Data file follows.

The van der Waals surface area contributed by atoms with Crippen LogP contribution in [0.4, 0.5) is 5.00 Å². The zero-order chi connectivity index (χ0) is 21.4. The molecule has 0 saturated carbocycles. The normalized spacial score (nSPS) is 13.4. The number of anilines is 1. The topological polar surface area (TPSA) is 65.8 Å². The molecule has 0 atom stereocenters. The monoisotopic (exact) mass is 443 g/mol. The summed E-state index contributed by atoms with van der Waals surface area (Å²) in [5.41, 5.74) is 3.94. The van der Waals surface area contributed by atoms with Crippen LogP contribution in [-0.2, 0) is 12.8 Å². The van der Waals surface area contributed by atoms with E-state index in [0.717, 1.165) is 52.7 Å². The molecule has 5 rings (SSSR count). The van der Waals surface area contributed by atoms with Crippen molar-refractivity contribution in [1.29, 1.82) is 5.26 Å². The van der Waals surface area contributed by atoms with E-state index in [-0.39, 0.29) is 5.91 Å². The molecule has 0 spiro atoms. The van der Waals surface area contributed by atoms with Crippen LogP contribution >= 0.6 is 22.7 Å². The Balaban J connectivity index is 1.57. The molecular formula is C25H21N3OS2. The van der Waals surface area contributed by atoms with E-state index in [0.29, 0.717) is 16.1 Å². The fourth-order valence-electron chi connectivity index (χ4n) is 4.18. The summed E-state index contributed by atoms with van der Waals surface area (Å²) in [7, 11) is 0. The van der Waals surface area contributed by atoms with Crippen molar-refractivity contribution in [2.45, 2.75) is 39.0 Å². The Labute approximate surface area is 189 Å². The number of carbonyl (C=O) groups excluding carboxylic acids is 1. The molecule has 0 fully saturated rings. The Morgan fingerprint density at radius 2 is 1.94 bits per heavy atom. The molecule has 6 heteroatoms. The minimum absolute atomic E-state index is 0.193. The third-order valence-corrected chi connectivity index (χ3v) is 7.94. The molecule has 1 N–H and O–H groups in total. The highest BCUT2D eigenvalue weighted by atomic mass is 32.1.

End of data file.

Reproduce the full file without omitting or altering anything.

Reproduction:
The van der Waals surface area contributed by atoms with Crippen LogP contribution in [0.4, 0.5) is 5.00 Å². The zero-order chi connectivity index (χ0) is 21.4. The molecule has 0 saturated carbocycles. The normalized spacial score (nSPS) is 13.4. The number of anilines is 1. The topological polar surface area (TPSA) is 65.8 Å². The molecule has 0 atom stereocenters. The monoisotopic (exact) mass is 443 g/mol. The summed E-state index contributed by atoms with van der Waals surface area (Å²) in [5.41, 5.74) is 3.94. The van der Waals surface area contributed by atoms with Crippen LogP contribution in [-0.2, 0) is 12.8 Å². The van der Waals surface area contributed by atoms with E-state index in [0.717, 1.165) is 52.7 Å². The molecule has 5 rings (SSSR count). The van der Waals surface area contributed by atoms with Crippen molar-refractivity contribution in [1.29, 1.82) is 5.26 Å². The van der Waals surface area contributed by atoms with E-state index in [-0.39, 0.29) is 5.91 Å². The molecule has 0 spiro atoms. The van der Waals surface area contributed by atoms with Crippen LogP contribution >= 0.6 is 22.7 Å². The Balaban J connectivity index is 1.57. The molecular formula is C25H21N3OS2. The van der Waals surface area contributed by atoms with E-state index in [0.29, 0.717) is 16.1 Å². The fourth-order valence-electron chi connectivity index (χ4n) is 4.18. The summed E-state index contributed by atoms with van der Waals surface area (Å²) in [7, 11) is 0. The van der Waals surface area contributed by atoms with Crippen molar-refractivity contribution in [2.45, 2.75) is 39.0 Å². The Labute approximate surface area is 189 Å². The number of carbonyl (C=O) groups excluding carboxylic acids is 1. The molecule has 0 fully saturated rings. The Morgan fingerprint density at radius 2 is 1.94 bits per heavy atom. The molecule has 6 heteroatoms. The minimum absolute atomic E-state index is 0.193. The third-order valence-corrected chi connectivity index (χ3v) is 7.94. The molecule has 1 N–H and O–H groups in total. The highest BCUT2D eigenvalue weighted by atomic mass is 32.1.